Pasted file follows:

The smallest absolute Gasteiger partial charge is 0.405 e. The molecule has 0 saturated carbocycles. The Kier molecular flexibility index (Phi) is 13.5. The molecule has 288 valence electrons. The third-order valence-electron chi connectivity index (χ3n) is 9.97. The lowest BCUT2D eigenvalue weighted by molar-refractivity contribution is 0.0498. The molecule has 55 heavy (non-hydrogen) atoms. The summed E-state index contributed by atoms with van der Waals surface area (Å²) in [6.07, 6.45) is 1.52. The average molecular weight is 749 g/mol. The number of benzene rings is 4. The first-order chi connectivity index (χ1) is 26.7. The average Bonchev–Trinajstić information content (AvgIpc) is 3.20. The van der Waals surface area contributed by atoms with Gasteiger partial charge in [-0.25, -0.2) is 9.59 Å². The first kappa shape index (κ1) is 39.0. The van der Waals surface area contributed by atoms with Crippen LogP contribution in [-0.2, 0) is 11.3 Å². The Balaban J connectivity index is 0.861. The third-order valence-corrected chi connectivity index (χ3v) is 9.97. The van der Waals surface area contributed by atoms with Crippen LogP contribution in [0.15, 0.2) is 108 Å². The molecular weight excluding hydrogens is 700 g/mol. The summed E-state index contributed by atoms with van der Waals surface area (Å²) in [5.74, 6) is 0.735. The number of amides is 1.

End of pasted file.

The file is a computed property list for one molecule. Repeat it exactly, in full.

The smallest absolute Gasteiger partial charge is 0.405 e. The molecule has 0 saturated carbocycles. The Kier molecular flexibility index (Phi) is 13.5. The molecule has 288 valence electrons. The third-order valence-electron chi connectivity index (χ3n) is 9.97. The lowest BCUT2D eigenvalue weighted by molar-refractivity contribution is 0.0498. The molecule has 55 heavy (non-hydrogen) atoms. The summed E-state index contributed by atoms with van der Waals surface area (Å²) in [6.07, 6.45) is 1.52. The average molecular weight is 749 g/mol. The number of benzene rings is 4. The first-order chi connectivity index (χ1) is 26.7. The average Bonchev–Trinajstić information content (AvgIpc) is 3.20. The van der Waals surface area contributed by atoms with Gasteiger partial charge in [-0.25, -0.2) is 9.59 Å². The first kappa shape index (κ1) is 39.0. The van der Waals surface area contributed by atoms with Crippen LogP contribution in [-0.2, 0) is 11.3 Å². The Balaban J connectivity index is 0.861. The third-order valence-corrected chi connectivity index (χ3v) is 9.97. The van der Waals surface area contributed by atoms with Crippen LogP contribution in [0.15, 0.2) is 108 Å². The molecular weight excluding hydrogens is 700 g/mol. The summed E-state index contributed by atoms with van der Waals surface area (Å²) in [5.74, 6) is 0.735. The number of amides is 1.